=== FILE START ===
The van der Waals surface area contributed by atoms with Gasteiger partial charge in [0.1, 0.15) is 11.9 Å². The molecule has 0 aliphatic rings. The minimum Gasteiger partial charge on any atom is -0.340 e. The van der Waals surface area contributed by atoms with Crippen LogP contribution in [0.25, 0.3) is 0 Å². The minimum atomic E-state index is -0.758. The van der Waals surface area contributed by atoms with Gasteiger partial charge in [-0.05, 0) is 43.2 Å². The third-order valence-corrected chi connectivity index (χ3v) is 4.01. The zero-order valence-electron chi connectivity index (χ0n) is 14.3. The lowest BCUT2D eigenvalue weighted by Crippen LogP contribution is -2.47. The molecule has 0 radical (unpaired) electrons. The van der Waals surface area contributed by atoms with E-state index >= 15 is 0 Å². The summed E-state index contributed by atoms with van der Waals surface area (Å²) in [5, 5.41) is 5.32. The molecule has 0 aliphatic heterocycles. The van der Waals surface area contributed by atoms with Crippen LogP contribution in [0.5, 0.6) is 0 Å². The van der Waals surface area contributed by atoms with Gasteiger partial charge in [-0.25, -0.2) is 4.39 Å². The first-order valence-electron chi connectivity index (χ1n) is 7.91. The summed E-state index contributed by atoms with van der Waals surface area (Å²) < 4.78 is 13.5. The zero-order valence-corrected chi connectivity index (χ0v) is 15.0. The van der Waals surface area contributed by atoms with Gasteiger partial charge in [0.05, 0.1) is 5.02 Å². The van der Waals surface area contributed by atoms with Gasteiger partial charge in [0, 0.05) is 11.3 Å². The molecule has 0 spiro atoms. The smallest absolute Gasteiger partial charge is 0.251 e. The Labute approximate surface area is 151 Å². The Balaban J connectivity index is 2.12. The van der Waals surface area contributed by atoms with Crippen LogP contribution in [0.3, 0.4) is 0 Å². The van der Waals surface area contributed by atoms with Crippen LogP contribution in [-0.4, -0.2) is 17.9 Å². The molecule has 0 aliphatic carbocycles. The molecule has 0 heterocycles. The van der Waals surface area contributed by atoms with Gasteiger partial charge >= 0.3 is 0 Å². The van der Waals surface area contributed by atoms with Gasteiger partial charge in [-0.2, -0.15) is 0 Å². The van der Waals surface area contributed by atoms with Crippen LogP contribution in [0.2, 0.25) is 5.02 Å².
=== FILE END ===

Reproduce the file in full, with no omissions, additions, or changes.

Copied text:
The van der Waals surface area contributed by atoms with Gasteiger partial charge in [0.1, 0.15) is 11.9 Å². The molecule has 0 aliphatic rings. The minimum Gasteiger partial charge on any atom is -0.340 e. The van der Waals surface area contributed by atoms with Crippen LogP contribution in [0.25, 0.3) is 0 Å². The minimum atomic E-state index is -0.758. The van der Waals surface area contributed by atoms with Gasteiger partial charge in [-0.05, 0) is 43.2 Å². The third-order valence-corrected chi connectivity index (χ3v) is 4.01. The zero-order valence-electron chi connectivity index (χ0n) is 14.3. The lowest BCUT2D eigenvalue weighted by Crippen LogP contribution is -2.47. The molecule has 0 radical (unpaired) electrons. The van der Waals surface area contributed by atoms with E-state index >= 15 is 0 Å². The summed E-state index contributed by atoms with van der Waals surface area (Å²) in [5, 5.41) is 5.32. The molecule has 0 aliphatic heterocycles. The van der Waals surface area contributed by atoms with Crippen LogP contribution in [0.5, 0.6) is 0 Å². The van der Waals surface area contributed by atoms with Gasteiger partial charge in [-0.25, -0.2) is 4.39 Å². The first-order valence-electron chi connectivity index (χ1n) is 7.91. The summed E-state index contributed by atoms with van der Waals surface area (Å²) < 4.78 is 13.5. The zero-order valence-corrected chi connectivity index (χ0v) is 15.0. The van der Waals surface area contributed by atoms with Gasteiger partial charge in [0.05, 0.1) is 5.02 Å². The van der Waals surface area contributed by atoms with Gasteiger partial charge in [0, 0.05) is 11.3 Å². The molecule has 0 spiro atoms. The smallest absolute Gasteiger partial charge is 0.251 e. The Labute approximate surface area is 151 Å². The Balaban J connectivity index is 2.12. The van der Waals surface area contributed by atoms with Crippen LogP contribution in [0.3, 0.4) is 0 Å². The van der Waals surface area contributed by atoms with Crippen LogP contribution in [-0.4, -0.2) is 17.9 Å². The molecule has 0 aliphatic carbocycles. The molecule has 0 heterocycles. The van der Waals surface area contributed by atoms with Gasteiger partial charge >= 0.3 is 0 Å². The van der Waals surface area contributed by atoms with Gasteiger partial charge in [-0.2, -0.15) is 0 Å². The van der Waals surface area contributed by atoms with Crippen LogP contribution in [0.2, 0.25) is 5.02 Å².